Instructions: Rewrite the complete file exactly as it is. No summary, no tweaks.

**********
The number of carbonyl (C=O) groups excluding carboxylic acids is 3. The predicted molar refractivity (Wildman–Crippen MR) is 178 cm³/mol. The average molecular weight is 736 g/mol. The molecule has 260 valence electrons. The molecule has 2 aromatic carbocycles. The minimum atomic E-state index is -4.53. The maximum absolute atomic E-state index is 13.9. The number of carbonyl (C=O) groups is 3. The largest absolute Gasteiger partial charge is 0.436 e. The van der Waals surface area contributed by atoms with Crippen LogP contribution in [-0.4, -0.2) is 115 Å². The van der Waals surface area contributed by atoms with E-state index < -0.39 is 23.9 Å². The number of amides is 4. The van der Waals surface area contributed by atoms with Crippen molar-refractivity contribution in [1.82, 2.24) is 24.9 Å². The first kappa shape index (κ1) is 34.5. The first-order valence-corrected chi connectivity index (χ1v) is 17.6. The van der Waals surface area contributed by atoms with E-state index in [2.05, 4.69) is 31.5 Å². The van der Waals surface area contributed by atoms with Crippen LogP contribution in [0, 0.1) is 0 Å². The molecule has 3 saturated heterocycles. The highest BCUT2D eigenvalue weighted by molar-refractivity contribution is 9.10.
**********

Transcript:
The number of carbonyl (C=O) groups excluding carboxylic acids is 3. The predicted molar refractivity (Wildman–Crippen MR) is 178 cm³/mol. The average molecular weight is 736 g/mol. The molecule has 260 valence electrons. The molecule has 2 aromatic carbocycles. The minimum atomic E-state index is -4.53. The maximum absolute atomic E-state index is 13.9. The number of carbonyl (C=O) groups is 3. The largest absolute Gasteiger partial charge is 0.436 e. The van der Waals surface area contributed by atoms with Crippen LogP contribution in [-0.4, -0.2) is 115 Å². The van der Waals surface area contributed by atoms with E-state index < -0.39 is 23.9 Å². The number of amides is 4. The van der Waals surface area contributed by atoms with Crippen molar-refractivity contribution in [1.82, 2.24) is 24.9 Å². The first kappa shape index (κ1) is 34.5. The first-order valence-corrected chi connectivity index (χ1v) is 17.6. The van der Waals surface area contributed by atoms with E-state index in [2.05, 4.69) is 31.5 Å². The van der Waals surface area contributed by atoms with Crippen LogP contribution in [0, 0.1) is 0 Å². The molecule has 3 saturated heterocycles. The highest BCUT2D eigenvalue weighted by molar-refractivity contribution is 9.10.